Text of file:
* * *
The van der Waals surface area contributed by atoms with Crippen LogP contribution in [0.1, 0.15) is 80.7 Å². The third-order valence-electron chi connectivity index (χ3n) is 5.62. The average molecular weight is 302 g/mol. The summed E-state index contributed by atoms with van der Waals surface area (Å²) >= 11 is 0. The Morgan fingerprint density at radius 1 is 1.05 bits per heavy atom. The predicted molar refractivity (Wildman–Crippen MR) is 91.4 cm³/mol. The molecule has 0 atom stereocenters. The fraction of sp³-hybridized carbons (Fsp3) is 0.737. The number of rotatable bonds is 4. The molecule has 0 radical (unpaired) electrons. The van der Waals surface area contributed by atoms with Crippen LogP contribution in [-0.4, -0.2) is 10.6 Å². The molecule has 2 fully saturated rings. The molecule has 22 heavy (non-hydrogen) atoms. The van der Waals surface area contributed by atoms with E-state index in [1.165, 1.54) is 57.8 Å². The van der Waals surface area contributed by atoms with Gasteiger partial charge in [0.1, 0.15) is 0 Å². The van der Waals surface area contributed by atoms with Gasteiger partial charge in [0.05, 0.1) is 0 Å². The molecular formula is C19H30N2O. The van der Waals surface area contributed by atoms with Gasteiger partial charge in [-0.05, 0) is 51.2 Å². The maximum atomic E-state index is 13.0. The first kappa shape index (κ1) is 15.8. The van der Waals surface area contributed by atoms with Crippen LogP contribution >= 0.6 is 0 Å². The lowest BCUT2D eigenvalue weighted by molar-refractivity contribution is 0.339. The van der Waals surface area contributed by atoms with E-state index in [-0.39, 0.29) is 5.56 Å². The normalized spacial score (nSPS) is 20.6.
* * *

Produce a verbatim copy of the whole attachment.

The van der Waals surface area contributed by atoms with Crippen LogP contribution in [0.1, 0.15) is 80.7 Å². The third-order valence-electron chi connectivity index (χ3n) is 5.62. The average molecular weight is 302 g/mol. The summed E-state index contributed by atoms with van der Waals surface area (Å²) >= 11 is 0. The Morgan fingerprint density at radius 1 is 1.05 bits per heavy atom. The predicted molar refractivity (Wildman–Crippen MR) is 91.4 cm³/mol. The molecule has 0 atom stereocenters. The fraction of sp³-hybridized carbons (Fsp3) is 0.737. The number of rotatable bonds is 4. The molecule has 0 radical (unpaired) electrons. The van der Waals surface area contributed by atoms with Crippen LogP contribution in [-0.4, -0.2) is 10.6 Å². The molecule has 2 fully saturated rings. The molecule has 22 heavy (non-hydrogen) atoms. The van der Waals surface area contributed by atoms with E-state index in [1.165, 1.54) is 57.8 Å². The van der Waals surface area contributed by atoms with Gasteiger partial charge in [0.1, 0.15) is 0 Å². The van der Waals surface area contributed by atoms with Gasteiger partial charge in [0.05, 0.1) is 0 Å². The molecular formula is C19H30N2O. The van der Waals surface area contributed by atoms with Gasteiger partial charge in [-0.05, 0) is 51.2 Å². The maximum atomic E-state index is 13.0. The first kappa shape index (κ1) is 15.8. The van der Waals surface area contributed by atoms with Crippen LogP contribution >= 0.6 is 0 Å². The lowest BCUT2D eigenvalue weighted by molar-refractivity contribution is 0.339. The van der Waals surface area contributed by atoms with E-state index in [-0.39, 0.29) is 5.56 Å². The normalized spacial score (nSPS) is 20.6.